The following are the top stories on the New York Times business pages. Reuters has not verified these stories and does not vouch for their accuracy. - Oil producers led by Saudi Arabia and Russia signaled ...
The ongoing saga over the FCC's handling of public comments to its net neutrality proposal continues after The New York Times sued the organization for withholding of information that it believes could prove there was Russian interference. The Times has filed multiple Freedom of Information Act requests for data on the comments since July 2017, and now, after reducing the scope of its requests significantly was rejected, it is taking the FCC to court in a bid to get the information. The FCC's comment system keeled over in May 2017 over during the public feedback period as more than 22 million comments were posted.
Are you frustrated that the FCC has been reluctant to cooperate with investigations into fake anti-net neutrality comments? The newspaper has sued the FCC after the regulator repeatedly refused to provide server logs for its public comment system under the Freedom of Information Act, even after the NYT reduced the scale of its requests. The NYT accused the FCC of falsely asserting that it didn't have the "technical capacity" to fulfill requests, and of providing "shifting rationales" each time it shot down demands for information.
The New York Times Company announced today that Aman Bhutani, President of the Brand Expedia Group at Expedia Group, Inc., has been appointed to its Board of Directors. In his present role at Expedia, which he has held since 2015, Mr. Bhutani, 42, runs all global business operations of the Brand Expedia Group including the Expedia brand globally and a set of regional brands including Travelocity, Orbitz, Cheaptickets, eBookers and Wotif. Prior to this role, he was Brand Expedia Group’s chief technology officer and senior vice president of worldwide engineering, where he was well-known for having established a data-driven culture, based in the scientific method, among the group’s global technology team.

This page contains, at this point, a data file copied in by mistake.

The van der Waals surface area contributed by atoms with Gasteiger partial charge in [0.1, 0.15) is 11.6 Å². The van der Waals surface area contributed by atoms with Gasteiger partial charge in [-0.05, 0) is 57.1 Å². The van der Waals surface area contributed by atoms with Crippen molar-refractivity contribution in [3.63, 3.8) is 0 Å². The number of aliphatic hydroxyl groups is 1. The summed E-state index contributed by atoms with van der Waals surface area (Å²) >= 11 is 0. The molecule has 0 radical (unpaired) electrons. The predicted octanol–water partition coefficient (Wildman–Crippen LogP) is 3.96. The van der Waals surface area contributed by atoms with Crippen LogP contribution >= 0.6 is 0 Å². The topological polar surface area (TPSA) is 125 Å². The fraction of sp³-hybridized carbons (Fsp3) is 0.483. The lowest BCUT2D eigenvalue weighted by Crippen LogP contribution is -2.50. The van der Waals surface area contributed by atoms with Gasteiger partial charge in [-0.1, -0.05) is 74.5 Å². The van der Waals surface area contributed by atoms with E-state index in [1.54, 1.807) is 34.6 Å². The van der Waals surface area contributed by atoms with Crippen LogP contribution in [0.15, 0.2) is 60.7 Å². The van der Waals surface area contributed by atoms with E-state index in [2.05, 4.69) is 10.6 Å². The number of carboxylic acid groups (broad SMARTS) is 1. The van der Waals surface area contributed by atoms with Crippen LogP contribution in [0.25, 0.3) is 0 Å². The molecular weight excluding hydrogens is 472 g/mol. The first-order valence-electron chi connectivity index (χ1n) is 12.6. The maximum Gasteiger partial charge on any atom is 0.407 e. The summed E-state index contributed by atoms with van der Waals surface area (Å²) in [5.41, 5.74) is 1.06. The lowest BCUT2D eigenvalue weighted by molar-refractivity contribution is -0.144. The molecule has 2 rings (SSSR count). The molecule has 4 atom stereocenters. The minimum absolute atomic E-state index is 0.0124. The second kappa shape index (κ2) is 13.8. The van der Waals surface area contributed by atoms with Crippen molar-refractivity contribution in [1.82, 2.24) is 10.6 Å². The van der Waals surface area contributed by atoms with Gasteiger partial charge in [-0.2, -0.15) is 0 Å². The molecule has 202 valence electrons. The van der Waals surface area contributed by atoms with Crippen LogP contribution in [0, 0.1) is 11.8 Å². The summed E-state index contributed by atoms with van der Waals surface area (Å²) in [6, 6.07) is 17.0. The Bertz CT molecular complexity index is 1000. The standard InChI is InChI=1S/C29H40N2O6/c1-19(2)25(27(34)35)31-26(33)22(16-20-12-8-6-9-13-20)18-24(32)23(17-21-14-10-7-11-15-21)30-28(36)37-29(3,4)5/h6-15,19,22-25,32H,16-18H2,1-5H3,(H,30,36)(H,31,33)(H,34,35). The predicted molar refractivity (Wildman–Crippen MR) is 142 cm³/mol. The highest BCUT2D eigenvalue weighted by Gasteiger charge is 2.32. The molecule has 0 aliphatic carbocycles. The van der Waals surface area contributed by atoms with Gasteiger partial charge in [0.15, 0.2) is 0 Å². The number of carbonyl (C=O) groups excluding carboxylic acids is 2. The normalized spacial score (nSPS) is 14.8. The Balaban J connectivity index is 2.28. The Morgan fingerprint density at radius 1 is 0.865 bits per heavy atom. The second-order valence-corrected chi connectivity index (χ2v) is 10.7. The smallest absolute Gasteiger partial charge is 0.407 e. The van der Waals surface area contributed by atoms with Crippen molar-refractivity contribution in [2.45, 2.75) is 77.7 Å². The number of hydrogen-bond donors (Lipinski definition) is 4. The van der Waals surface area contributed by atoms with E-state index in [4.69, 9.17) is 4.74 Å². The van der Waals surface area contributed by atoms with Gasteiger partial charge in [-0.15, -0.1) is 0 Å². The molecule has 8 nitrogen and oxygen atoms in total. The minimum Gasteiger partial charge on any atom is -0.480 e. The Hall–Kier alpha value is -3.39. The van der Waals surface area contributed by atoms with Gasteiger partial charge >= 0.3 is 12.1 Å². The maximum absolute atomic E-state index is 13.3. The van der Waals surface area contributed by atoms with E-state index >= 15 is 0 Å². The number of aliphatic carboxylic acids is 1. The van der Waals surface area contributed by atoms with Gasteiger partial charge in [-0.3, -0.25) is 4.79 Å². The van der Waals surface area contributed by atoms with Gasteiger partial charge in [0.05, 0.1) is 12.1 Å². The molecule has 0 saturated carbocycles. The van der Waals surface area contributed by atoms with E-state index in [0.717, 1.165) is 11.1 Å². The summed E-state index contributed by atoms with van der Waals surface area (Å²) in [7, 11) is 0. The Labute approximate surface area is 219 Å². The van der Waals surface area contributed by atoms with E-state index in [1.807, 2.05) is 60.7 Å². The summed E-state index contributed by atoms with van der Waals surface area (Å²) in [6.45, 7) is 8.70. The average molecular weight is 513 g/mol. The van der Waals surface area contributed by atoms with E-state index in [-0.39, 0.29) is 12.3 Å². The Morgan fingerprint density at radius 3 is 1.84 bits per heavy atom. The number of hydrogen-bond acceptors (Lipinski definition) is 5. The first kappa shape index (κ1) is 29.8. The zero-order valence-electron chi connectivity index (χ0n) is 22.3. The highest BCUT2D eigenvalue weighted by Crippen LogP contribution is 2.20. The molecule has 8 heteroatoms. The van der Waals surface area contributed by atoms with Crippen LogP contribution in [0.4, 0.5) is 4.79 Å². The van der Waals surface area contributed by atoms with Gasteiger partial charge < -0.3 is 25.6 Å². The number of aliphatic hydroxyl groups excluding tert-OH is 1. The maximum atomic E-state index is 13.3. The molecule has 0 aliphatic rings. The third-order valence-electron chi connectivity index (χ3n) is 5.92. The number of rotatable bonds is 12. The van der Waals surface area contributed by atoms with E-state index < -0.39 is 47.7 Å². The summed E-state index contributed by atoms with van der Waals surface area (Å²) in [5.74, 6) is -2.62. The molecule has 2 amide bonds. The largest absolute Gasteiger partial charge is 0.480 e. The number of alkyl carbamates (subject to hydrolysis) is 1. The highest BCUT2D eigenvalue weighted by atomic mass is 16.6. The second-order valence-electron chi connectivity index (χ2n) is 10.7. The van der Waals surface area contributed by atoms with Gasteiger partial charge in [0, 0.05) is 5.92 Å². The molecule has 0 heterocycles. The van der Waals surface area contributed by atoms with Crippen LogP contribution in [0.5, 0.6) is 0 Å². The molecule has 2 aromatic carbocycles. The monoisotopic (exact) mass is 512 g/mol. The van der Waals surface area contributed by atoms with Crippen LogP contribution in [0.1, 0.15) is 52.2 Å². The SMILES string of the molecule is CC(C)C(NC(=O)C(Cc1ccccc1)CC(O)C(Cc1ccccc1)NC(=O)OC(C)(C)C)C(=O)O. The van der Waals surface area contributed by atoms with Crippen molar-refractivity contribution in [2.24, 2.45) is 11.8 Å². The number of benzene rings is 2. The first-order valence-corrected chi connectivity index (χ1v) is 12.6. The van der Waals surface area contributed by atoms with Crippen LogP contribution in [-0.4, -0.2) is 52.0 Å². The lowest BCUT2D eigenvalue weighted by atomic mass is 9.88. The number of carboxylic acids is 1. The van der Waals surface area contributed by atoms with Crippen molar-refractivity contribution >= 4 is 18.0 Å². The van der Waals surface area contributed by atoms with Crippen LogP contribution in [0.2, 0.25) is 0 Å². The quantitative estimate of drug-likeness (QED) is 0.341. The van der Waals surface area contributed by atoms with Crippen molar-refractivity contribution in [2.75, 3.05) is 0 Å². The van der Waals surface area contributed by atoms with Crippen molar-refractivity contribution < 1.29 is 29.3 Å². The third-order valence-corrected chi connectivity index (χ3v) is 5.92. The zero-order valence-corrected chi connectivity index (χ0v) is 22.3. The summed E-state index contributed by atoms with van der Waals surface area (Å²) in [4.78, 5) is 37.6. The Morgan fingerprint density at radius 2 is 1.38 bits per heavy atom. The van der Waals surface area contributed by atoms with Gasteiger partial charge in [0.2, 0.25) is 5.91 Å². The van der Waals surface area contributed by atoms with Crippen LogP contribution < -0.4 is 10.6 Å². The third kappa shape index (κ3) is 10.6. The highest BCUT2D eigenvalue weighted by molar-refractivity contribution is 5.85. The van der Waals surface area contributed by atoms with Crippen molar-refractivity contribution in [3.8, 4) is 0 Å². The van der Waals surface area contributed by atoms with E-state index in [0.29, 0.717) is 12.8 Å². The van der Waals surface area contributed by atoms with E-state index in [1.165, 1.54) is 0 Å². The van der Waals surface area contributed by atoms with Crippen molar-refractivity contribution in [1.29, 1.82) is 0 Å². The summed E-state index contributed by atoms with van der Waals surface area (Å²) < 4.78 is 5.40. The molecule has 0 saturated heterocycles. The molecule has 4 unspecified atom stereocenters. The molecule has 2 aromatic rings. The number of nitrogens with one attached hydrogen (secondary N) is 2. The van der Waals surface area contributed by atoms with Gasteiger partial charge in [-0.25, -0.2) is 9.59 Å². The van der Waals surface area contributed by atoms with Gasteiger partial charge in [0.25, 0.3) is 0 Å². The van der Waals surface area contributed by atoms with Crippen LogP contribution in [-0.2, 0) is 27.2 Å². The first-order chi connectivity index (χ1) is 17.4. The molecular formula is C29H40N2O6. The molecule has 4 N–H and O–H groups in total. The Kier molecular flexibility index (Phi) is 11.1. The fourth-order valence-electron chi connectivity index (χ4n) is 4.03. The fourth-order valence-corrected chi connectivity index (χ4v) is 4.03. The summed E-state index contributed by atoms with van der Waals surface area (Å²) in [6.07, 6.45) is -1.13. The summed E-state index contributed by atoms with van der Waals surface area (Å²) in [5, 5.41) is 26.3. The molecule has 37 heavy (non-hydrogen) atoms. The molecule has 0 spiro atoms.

The New York Times Company’s Board of Directors today declared a regular quarterly dividend of $.04 per share on the Company’s Class A and Class B common stock. The New York Times Company (NYT) is a global media organization dedicated to enhancing society by creating, collecting and distributing high-quality news and information. The Company includes The New York Times, NYTimes.com and related properties.
Deputy Attorney General Rod Rosenstein denied a New York Times report Friday that he suggested that he secretly record President Donald Trump last year to expose chaos in the administration and that he floated the idea of using the 25th Amendment to remove Trump from office. The Times cited several people, who were not named, who described episodes that came in the spring of 2017 after FBI Director James Comey was fired. The newspaper said its sources also included people who were briefed on memos written by FBI Deputy Director Andrew McCabe.
The New York Times Company (NYT) has been contemplating new avenues of revenue generation in a bid to counter the dwindling print advertising revenues.
The following are the top stories on the New York Times business pages. Reuters has not verified these stories and does not vouch for their accuracy. - Private equity firm TPG is preparing to start raising ...
Welcome to the weekend — and to my pick of this week’s FT stories, plus a few others that you shouldn’t miss. If you want to receive Long Story Short by email every Friday, you can sign up here . Forget ...
FT subscribers can click here to receive FirstFT every day by email. The escalation in the US-China trade war this week was a moment President Xi Jinping had long believed would never come . Even corporate ...